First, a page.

Transcranial Magnetic Stimulation: Old Tech, New Ways

Transcranial Magnetic Stimulation has been used decades ago, but not as a form of treatment. TMS was used as a way to map out brain damage and function in stroke patients and patients who suffered head trauma. Recent discoveries in brain function revealed that activating parts of your brain using electromagnetic pulses can “train” it to function better, or at least back to normal.

TMS is basically putting a magnet over your head and using that magnet. The magnet delivers electromagnetic pulses to your brain. The cells of your brain react to these electromagnetic waves. They activating them as if the brain itself commanded them to. The process harmless and adverse effects are both rare and conditional. These effects included motion sickness or chronic migraines. The procedure lasts for 30-60 minutes. These are done daily for 4-6 weeks, but some programs may differ in frequency.


Promising TMS Treatments for Chronic Pain

There are few approved TMS therapies for chronic pain. Progress is increasingly good. Clinical trials with large sample groups have shown that the therapy causes an analgesic effect that gives temporary relief from chronic pain. Further clinical trials explored different frequencies and methods on a multitude of patients. These revealed that electromagnetic stimulation not only creates an analgesic effect but also “train” parts of the brain to adjust to the pain caused by Neuropathy. This could lead to more permanent ways to reduce the pain, or even lead to curing it.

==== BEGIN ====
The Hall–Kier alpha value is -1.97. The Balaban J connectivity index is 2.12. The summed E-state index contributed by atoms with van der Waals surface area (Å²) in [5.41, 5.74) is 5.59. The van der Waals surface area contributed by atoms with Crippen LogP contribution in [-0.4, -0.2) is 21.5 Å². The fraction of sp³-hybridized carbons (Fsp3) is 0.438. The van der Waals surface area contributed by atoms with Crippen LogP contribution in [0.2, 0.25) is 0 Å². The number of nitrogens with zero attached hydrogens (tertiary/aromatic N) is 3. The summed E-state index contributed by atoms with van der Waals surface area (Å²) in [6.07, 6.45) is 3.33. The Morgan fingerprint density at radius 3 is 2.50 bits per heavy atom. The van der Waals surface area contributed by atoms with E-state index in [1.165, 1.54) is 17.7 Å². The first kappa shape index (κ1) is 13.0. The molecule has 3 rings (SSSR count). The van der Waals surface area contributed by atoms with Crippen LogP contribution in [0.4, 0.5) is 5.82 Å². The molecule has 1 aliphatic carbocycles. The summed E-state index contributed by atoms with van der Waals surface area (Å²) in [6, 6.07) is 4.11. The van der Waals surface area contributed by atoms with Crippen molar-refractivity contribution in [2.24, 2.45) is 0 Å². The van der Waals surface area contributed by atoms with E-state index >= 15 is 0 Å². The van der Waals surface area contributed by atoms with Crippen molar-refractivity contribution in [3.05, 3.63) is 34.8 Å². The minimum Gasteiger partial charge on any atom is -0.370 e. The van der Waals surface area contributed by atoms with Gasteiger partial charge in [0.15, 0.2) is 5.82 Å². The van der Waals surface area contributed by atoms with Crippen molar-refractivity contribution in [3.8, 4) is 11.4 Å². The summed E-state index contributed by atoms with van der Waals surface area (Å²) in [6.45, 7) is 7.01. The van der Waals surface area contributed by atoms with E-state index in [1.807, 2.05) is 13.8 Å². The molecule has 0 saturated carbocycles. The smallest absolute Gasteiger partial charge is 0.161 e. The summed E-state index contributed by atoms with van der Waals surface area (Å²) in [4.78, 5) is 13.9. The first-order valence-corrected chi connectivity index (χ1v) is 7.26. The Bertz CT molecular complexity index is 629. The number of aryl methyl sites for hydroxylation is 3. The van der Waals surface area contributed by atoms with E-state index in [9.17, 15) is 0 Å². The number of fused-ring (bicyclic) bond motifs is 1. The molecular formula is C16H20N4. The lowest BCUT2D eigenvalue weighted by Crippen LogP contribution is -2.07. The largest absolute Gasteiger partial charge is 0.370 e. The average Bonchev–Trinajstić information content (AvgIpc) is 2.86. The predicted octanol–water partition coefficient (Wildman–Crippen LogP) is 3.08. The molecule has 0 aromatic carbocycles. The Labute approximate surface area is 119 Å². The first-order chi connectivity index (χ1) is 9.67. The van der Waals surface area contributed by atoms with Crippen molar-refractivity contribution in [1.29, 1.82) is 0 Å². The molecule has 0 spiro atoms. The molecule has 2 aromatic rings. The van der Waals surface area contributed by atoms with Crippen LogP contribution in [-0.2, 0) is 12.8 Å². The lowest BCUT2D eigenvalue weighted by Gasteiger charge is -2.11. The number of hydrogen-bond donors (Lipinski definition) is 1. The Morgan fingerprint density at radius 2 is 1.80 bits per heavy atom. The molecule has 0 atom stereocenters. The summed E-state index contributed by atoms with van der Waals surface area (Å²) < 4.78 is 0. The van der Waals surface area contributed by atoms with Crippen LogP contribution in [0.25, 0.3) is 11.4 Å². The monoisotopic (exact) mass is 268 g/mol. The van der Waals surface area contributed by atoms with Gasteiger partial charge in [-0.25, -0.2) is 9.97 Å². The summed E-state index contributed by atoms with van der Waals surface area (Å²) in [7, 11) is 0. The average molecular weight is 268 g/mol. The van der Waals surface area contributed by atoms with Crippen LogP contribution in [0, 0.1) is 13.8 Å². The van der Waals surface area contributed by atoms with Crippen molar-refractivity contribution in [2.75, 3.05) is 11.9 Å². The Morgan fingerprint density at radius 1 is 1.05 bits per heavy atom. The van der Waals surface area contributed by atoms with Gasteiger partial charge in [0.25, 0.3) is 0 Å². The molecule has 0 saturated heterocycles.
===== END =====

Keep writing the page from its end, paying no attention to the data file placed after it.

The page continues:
People who suffer from depression due to their chronic pain issues will find themselves relieved of the depression as well. TMS deep brain stimulation can help the brain generate dopamine. Dopamine is a neurotransmitter or brain chemical responsible for happiness. Solving depression and relieving pain using a non-invasive, non-health-detrimental procedure ought to cause a euphoria more rewarding than any drug.


Bipolar Disorder is a brain disorder that affects your mood in extreme ways. One moment you’re feeling alright, then you’re hit with an immense depression. In some cases, you feel incredibly happy, active and energetic and what’s odd is that you don’t remember when it started. Then comes this sudden tug of hopeless void, sometimes enough to make you faint on the spot.


This is not a way to live a healthy life and people with Bipolar Disorder struggle to live their everyday lives. There are effective medications to stabilize your moods, as well as psychotherapy. However, they have their setbacks such as time, costs, and physical conditions that can get in the way of medication. These were the only working methods until Transcranial Magnetic Stimulation was utilized.